The National Transportation Safety Board issued an accident report of a collision that took place on West Branch of Stamford Harbor, Connecticut, between two vessels and led to a slight oil spill and to a damage which costed $300,000, yet with not injuries.
The US Coast Guard received a report for the tug “Miss Bonnie” which allided with the Old Bonner Bridge at Oregon Inlet, a waterway in North Carolina’s Outer Banks.
US Coast Guard pollution responders informed that they are responding to a report of a tug that sank at the Port Orchard Railway Marina in Port Townsend, Washington, on Monday July 29. 250 gallons of red dye diesel fuel and hydraulic oil have been recovered.
The Unified Command, including the US Coast Guard, Texas General Land Office, Port of Houston Fire Department and Kirby Inland Marine, have successfully removed two barges involved in a collision from the Houston Ship Channel, on May 15. The Captain of the Port of Houston-Galveston has opened the Houston Ship Channel without restrictions and vessel traffic has returned to normal operations.
The Houston Ship Channel could remain under one-way travel restrictions for all this week after a collision took place between a deep-draft ship and a barge. Because of the collision, petrochemicals were spilled into the waterway. The damaged barges are located in a heavily trafficked area of the channel, affecting everyone.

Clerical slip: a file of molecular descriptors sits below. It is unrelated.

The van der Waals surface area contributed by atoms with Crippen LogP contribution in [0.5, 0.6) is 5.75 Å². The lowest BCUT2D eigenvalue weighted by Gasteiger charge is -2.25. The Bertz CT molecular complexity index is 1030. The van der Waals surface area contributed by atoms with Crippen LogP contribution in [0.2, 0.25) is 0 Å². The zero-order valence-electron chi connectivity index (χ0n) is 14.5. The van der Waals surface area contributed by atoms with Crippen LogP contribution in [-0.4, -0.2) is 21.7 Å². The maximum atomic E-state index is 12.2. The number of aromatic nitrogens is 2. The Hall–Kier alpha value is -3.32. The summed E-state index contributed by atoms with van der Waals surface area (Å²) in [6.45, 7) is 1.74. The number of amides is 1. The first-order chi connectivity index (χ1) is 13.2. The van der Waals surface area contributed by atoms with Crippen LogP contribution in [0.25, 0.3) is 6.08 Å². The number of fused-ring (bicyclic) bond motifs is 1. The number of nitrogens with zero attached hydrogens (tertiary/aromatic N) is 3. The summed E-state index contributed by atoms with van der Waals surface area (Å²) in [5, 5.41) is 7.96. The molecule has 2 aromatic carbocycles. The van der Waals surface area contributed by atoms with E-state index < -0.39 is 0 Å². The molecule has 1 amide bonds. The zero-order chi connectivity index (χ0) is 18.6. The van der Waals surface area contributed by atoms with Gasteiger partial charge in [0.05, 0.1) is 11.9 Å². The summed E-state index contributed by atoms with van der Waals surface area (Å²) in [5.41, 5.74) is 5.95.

A tanker collided with a tug pushing two barges on May 10, leading to the closure of the Houston Ship Channel. According to the US Coast Guard an unknown amount of product has been spilled from the barges, with sources reporting that the amount is about 9,000 barrels. USCG added that there were no injuries.
British Columbia’s workplace safety regulator, WorkSafeBC, finished its investigation on the fatal tug accident that took place at a sawmill on Okanagan Lake in 2017. According to the agency, an engine compartment hatch was unsecured, the person who lost its life was using a non-functioning inflatable life vest, while alcohol was also present on board the ship.
The Coast Guard, the Army Corps of Engineers and Tennessee Valley Towing Company, the responsible party, continue to answer for a tug and barge accident that took place to the Ohio River in Louisville, Kentucky on January 2. The cause of the incident remains unknown and is still under investigation. USCG opened the Ohio River to vessel passing from Twelve Mile Island to McAlpine Lock and Dam. However, traffic is only permitted during daylight hours.
The Transportation Safety Board of Canada issued an investigation report on the grounding of articulated tug-barge composed of the tug’ Nathan E. Stewart’ and the tank barge ‘DBL 55’, resulting in the barge’s sinking and an oil discharge into the water. The report indicated fatigue as the key cause of the accident.
On the evening hours of 4 May, the tug ‘AHT Carrier’ was towing the tanker ‘Order’ off South Africa, when her tow line parted and fouled her propeller. The tugboat was unable to recover the tow rope to reattach a towline to the tanker and both vessels began to drift towards shore, according to NSRI.
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